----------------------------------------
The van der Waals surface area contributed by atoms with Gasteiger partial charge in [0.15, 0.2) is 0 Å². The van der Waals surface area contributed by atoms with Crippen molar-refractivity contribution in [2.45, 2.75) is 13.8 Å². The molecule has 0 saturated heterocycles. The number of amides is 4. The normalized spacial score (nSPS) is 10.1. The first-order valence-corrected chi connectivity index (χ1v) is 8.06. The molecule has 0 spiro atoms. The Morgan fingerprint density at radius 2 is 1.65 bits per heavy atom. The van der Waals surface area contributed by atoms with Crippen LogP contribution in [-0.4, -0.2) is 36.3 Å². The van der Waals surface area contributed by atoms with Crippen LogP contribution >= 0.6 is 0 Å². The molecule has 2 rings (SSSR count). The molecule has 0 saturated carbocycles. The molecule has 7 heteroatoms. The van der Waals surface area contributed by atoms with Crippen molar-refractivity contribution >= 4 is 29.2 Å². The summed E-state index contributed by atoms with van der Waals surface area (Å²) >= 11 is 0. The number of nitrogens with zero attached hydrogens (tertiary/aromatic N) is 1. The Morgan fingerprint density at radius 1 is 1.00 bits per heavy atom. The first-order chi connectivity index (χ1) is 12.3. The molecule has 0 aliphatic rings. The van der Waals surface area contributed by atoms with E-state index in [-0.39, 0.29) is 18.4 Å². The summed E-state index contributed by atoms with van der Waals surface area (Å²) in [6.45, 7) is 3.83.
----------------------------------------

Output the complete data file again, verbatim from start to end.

The van der Waals surface area contributed by atoms with Gasteiger partial charge in [0.15, 0.2) is 0 Å². The van der Waals surface area contributed by atoms with Crippen molar-refractivity contribution in [2.45, 2.75) is 13.8 Å². The molecule has 0 saturated heterocycles. The number of amides is 4. The normalized spacial score (nSPS) is 10.1. The first-order valence-corrected chi connectivity index (χ1v) is 8.06. The molecule has 0 spiro atoms. The Morgan fingerprint density at radius 2 is 1.65 bits per heavy atom. The van der Waals surface area contributed by atoms with Crippen LogP contribution in [-0.4, -0.2) is 36.3 Å². The van der Waals surface area contributed by atoms with Crippen LogP contribution >= 0.6 is 0 Å². The molecule has 2 rings (SSSR count). The molecule has 0 saturated carbocycles. The molecule has 7 heteroatoms. The van der Waals surface area contributed by atoms with Crippen molar-refractivity contribution >= 4 is 29.2 Å². The summed E-state index contributed by atoms with van der Waals surface area (Å²) >= 11 is 0. The number of nitrogens with zero attached hydrogens (tertiary/aromatic N) is 1. The Morgan fingerprint density at radius 1 is 1.00 bits per heavy atom. The first-order chi connectivity index (χ1) is 12.3. The molecule has 0 aliphatic rings. The van der Waals surface area contributed by atoms with E-state index in [-0.39, 0.29) is 18.4 Å². The summed E-state index contributed by atoms with van der Waals surface area (Å²) in [6.45, 7) is 3.83.